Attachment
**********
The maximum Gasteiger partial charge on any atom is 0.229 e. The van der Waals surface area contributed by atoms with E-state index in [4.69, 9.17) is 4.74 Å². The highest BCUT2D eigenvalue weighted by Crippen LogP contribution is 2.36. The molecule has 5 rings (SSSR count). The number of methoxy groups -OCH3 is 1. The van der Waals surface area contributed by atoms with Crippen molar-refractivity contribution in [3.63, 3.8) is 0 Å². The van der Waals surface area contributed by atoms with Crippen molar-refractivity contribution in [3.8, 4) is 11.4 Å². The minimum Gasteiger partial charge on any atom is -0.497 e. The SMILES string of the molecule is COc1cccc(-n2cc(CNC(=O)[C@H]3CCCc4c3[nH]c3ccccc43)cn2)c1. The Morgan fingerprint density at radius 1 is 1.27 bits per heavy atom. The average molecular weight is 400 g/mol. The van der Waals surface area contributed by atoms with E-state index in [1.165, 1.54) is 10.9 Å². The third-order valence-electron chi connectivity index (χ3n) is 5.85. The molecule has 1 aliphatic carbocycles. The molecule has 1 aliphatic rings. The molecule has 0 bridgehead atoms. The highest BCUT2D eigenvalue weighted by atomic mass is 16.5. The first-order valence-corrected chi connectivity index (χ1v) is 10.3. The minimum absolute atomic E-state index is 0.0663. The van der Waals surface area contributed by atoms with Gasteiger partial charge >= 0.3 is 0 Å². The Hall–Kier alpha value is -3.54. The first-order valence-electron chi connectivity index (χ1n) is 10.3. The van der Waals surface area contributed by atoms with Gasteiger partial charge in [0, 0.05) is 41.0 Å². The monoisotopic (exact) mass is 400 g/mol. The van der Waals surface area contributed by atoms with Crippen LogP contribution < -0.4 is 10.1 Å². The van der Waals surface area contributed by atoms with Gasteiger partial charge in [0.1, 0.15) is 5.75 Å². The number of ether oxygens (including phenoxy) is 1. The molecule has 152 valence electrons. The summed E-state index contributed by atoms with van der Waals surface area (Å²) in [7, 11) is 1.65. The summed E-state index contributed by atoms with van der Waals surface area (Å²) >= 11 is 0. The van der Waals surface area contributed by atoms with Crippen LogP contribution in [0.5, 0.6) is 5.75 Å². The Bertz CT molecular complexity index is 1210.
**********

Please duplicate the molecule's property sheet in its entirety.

The maximum Gasteiger partial charge on any atom is 0.229 e. The van der Waals surface area contributed by atoms with E-state index in [4.69, 9.17) is 4.74 Å². The highest BCUT2D eigenvalue weighted by Crippen LogP contribution is 2.36. The molecule has 5 rings (SSSR count). The number of methoxy groups -OCH3 is 1. The van der Waals surface area contributed by atoms with Crippen molar-refractivity contribution in [3.63, 3.8) is 0 Å². The van der Waals surface area contributed by atoms with Crippen molar-refractivity contribution in [3.8, 4) is 11.4 Å². The minimum Gasteiger partial charge on any atom is -0.497 e. The SMILES string of the molecule is COc1cccc(-n2cc(CNC(=O)[C@H]3CCCc4c3[nH]c3ccccc43)cn2)c1. The Morgan fingerprint density at radius 1 is 1.27 bits per heavy atom. The average molecular weight is 400 g/mol. The van der Waals surface area contributed by atoms with E-state index in [1.165, 1.54) is 10.9 Å². The third-order valence-electron chi connectivity index (χ3n) is 5.85. The molecule has 1 aliphatic carbocycles. The molecule has 1 aliphatic rings. The molecule has 0 bridgehead atoms. The highest BCUT2D eigenvalue weighted by atomic mass is 16.5. The first-order valence-corrected chi connectivity index (χ1v) is 10.3. The minimum absolute atomic E-state index is 0.0663. The van der Waals surface area contributed by atoms with Gasteiger partial charge >= 0.3 is 0 Å². The Hall–Kier alpha value is -3.54. The first-order valence-electron chi connectivity index (χ1n) is 10.3. The van der Waals surface area contributed by atoms with Gasteiger partial charge in [0, 0.05) is 41.0 Å². The monoisotopic (exact) mass is 400 g/mol. The van der Waals surface area contributed by atoms with Crippen LogP contribution < -0.4 is 10.1 Å². The van der Waals surface area contributed by atoms with Gasteiger partial charge in [0.1, 0.15) is 5.75 Å². The number of ether oxygens (including phenoxy) is 1. The molecule has 152 valence electrons. The summed E-state index contributed by atoms with van der Waals surface area (Å²) in [7, 11) is 1.65. The summed E-state index contributed by atoms with van der Waals surface area (Å²) >= 11 is 0. The van der Waals surface area contributed by atoms with Crippen LogP contribution in [0.5, 0.6) is 5.75 Å². The Bertz CT molecular complexity index is 1210.